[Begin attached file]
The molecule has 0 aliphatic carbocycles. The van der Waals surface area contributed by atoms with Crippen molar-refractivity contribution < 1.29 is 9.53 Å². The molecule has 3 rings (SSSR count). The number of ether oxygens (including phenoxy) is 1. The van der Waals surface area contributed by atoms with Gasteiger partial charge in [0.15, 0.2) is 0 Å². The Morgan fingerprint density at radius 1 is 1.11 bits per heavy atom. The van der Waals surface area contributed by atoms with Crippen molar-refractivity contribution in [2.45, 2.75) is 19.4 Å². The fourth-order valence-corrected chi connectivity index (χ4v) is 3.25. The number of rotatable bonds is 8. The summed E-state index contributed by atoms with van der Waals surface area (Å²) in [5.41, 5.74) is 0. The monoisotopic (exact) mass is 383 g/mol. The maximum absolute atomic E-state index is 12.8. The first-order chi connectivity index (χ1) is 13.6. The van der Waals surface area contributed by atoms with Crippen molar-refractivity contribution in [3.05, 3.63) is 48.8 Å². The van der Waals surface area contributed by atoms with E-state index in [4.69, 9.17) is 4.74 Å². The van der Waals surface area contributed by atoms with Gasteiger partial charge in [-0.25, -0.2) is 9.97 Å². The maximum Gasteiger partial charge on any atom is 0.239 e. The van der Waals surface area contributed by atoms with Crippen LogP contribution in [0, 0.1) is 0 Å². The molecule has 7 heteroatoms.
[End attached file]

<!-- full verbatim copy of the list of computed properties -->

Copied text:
The molecule has 0 aliphatic carbocycles. The van der Waals surface area contributed by atoms with Crippen molar-refractivity contribution < 1.29 is 9.53 Å². The molecule has 3 rings (SSSR count). The number of ether oxygens (including phenoxy) is 1. The van der Waals surface area contributed by atoms with Gasteiger partial charge in [0.15, 0.2) is 0 Å². The Morgan fingerprint density at radius 1 is 1.11 bits per heavy atom. The van der Waals surface area contributed by atoms with Crippen molar-refractivity contribution in [2.45, 2.75) is 19.4 Å². The fourth-order valence-corrected chi connectivity index (χ4v) is 3.25. The number of rotatable bonds is 8. The summed E-state index contributed by atoms with van der Waals surface area (Å²) in [5.41, 5.74) is 0. The monoisotopic (exact) mass is 383 g/mol. The maximum absolute atomic E-state index is 12.8. The first-order chi connectivity index (χ1) is 13.6. The van der Waals surface area contributed by atoms with Crippen molar-refractivity contribution in [3.05, 3.63) is 48.8 Å². The van der Waals surface area contributed by atoms with E-state index in [4.69, 9.17) is 4.74 Å². The van der Waals surface area contributed by atoms with Gasteiger partial charge in [-0.25, -0.2) is 9.97 Å². The maximum Gasteiger partial charge on any atom is 0.239 e. The van der Waals surface area contributed by atoms with Crippen LogP contribution in [0, 0.1) is 0 Å². The molecule has 7 heteroatoms.